“This promising financing model has potential to transform the way governments around the country fund social programs, and as first in the nation to launch it, we are anxious to see how this bold road map for innovation works,” Mr. Bloomberg said in a statement.

“Social impact bonds have potential upside for investors,” he added, “but citizens and taxpayers stand to be the biggest beneficiaries.”

In a twist that differentiates New York’s plan from other governments’ experiments with social impact bonds, Mr. Bloomberg’s personal foundation, Bloomberg Philanthropies, will provide a $7.2 million loan guarantee to MDRC.

If the jail program does not succeed, MDRC can use the Bloomberg money to repay Goldman a portion of its loan; if the program does succeed, Goldman will be paid by the city’s Department of Correction, and MDRC may use the Bloomberg money for other social impact bonds, said James Anderson, director of the foundation’s government innovation program.

As you might guess, critics suggest that this will lead to evaluation manipulation or worse. It will be interesting to see if the concept catches on with the private sector and state and local governments. I like to think of ivy league Goldman Sachs associates being charged with making sure that parolees don’t recidivate – there’s a movie script in that somewhere.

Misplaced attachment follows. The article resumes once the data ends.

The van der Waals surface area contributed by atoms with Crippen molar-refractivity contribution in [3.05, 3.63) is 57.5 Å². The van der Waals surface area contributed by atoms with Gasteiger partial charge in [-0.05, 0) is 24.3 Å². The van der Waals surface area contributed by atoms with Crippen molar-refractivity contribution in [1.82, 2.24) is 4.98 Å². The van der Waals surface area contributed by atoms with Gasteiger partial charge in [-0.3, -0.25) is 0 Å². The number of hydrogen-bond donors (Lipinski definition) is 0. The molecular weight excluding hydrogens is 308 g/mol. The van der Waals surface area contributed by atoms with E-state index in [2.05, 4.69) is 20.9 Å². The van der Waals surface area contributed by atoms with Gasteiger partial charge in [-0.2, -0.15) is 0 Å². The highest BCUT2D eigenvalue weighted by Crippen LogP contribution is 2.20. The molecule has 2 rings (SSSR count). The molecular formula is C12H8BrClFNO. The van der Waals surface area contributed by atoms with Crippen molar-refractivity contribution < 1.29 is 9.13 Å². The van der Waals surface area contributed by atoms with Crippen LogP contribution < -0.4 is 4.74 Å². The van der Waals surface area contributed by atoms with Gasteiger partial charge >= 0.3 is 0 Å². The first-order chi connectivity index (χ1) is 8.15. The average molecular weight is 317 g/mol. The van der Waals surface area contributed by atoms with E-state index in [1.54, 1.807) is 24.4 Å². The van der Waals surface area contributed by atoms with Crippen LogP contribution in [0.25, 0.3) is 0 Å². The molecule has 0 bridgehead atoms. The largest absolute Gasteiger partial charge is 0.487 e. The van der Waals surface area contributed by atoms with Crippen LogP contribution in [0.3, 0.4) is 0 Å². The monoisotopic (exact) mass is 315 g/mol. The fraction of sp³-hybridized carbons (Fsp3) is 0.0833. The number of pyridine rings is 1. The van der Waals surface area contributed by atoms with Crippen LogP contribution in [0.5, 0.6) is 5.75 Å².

Martin is 2012 Inductee – Fellows of the Society for Political Methodology

Our sincere Voir Dire congratulations to Andrew Martin – well done sir!

From the Political Methodology Listserve:

I am extremely pleased to announce that, with the full support of the Fellows Nominating Committee (Jeff Gill (chair), Keith Poole, W. Phillips Shively) and the previously inducted Fellows, Andrew D. Martin of the Department of Political Science at Washington University–St. Louis is the 2012 addition to the SPM Fellows.
Continue reading

Apparently we are an oligarchy now…

Actually, we’ve always been one – we’re just more so now. Check out the very interesting story in The Nation, “Why Elites Fail.” Below is an excerpt and  related video. H/T Boing Boing

The dynamic Michels identifies applies, in an analogous way, to our own cherished system of meritocracy. In order for it to live up to its ideals, a meritocracy must comply with two principles. The first is the Principle of Difference, which holds that there is vast differentiation among people in their ability and that we should embrace this natural hierarchy and set ourselves the challenge of matching the hardest-working and most talented to the most difficult, important and remunerative tasks.

The second is the Principle of Mobility. Over time, there must be some continuous, competitive selection process that ensures performance is rewarded and failure punished. That is, the delegation of duties cannot simply be made once and then fixed in place over a career or between generations. People must be able to rise and fall along with their accomplishments and failures. When a slugger loses his swing, he should be benched; when a trader loses money, his bonus should be cut. At the broader social level, we hope that the talented children of the poor will ascend to positions of power and prestige while the mediocre sons of the wealthy will not be charged with life-and-death decisions. Over time, in other words, society will have mechanisms that act as a sort of pump, constantly ensuring that the talented and hard-working are propelled upward, while the mediocre trickle downward.